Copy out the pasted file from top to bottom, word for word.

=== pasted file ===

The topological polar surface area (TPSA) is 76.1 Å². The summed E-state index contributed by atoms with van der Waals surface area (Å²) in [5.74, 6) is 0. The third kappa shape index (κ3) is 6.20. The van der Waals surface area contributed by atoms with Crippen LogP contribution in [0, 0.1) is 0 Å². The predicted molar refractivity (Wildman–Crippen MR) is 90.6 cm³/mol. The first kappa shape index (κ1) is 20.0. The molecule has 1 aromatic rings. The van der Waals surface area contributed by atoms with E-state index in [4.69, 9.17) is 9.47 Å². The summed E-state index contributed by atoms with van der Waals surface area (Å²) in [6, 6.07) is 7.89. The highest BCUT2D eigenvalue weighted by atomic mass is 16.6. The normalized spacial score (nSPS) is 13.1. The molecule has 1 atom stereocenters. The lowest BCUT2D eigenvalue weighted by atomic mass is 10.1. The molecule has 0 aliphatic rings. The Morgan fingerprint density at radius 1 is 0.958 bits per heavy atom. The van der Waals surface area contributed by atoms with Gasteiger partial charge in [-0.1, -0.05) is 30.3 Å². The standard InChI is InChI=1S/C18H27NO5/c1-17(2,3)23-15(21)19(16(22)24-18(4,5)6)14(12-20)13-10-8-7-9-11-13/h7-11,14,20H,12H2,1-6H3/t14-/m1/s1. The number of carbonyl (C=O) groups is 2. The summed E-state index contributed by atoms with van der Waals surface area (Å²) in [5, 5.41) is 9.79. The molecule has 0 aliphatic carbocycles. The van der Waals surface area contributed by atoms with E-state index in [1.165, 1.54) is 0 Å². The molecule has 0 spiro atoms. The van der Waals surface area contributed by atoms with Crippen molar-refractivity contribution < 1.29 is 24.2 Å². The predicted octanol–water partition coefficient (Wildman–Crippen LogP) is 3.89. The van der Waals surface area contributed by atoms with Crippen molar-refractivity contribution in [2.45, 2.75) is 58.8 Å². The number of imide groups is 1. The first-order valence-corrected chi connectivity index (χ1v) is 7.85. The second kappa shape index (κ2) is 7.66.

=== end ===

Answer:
The topological polar surface area (TPSA) is 76.1 Å². The summed E-state index contributed by atoms with van der Waals surface area (Å²) in [5.74, 6) is 0. The third kappa shape index (κ3) is 6.20. The van der Waals surface area contributed by atoms with Crippen LogP contribution in [0, 0.1) is 0 Å². The predicted molar refractivity (Wildman–Crippen MR) is 90.6 cm³/mol. The first kappa shape index (κ1) is 20.0. The molecule has 1 aromatic rings. The van der Waals surface area contributed by atoms with E-state index in [4.69, 9.17) is 9.47 Å². The summed E-state index contributed by atoms with van der Waals surface area (Å²) in [6, 6.07) is 7.89. The highest BCUT2D eigenvalue weighted by atomic mass is 16.6. The normalized spacial score (nSPS) is 13.1. The molecule has 1 atom stereocenters. The lowest BCUT2D eigenvalue weighted by atomic mass is 10.1. The molecule has 0 aliphatic rings. The Morgan fingerprint density at radius 1 is 0.958 bits per heavy atom. The van der Waals surface area contributed by atoms with Gasteiger partial charge in [-0.1, -0.05) is 30.3 Å². The standard InChI is InChI=1S/C18H27NO5/c1-17(2,3)23-15(21)19(16(22)24-18(4,5)6)14(12-20)13-10-8-7-9-11-13/h7-11,14,20H,12H2,1-6H3/t14-/m1/s1. The number of carbonyl (C=O) groups is 2. The summed E-state index contributed by atoms with van der Waals surface area (Å²) in [5, 5.41) is 9.79. The molecule has 0 aliphatic carbocycles. The van der Waals surface area contributed by atoms with E-state index in [1.165, 1.54) is 0 Å². The molecule has 0 spiro atoms. The van der Waals surface area contributed by atoms with Crippen molar-refractivity contribution < 1.29 is 24.2 Å². The predicted octanol–water partition coefficient (Wildman–Crippen LogP) is 3.89. The van der Waals surface area contributed by atoms with Crippen molar-refractivity contribution in [2.45, 2.75) is 58.8 Å². The number of imide groups is 1. The first-order valence-corrected chi connectivity index (χ1v) is 7.85. The second kappa shape index (κ2) is 7.66.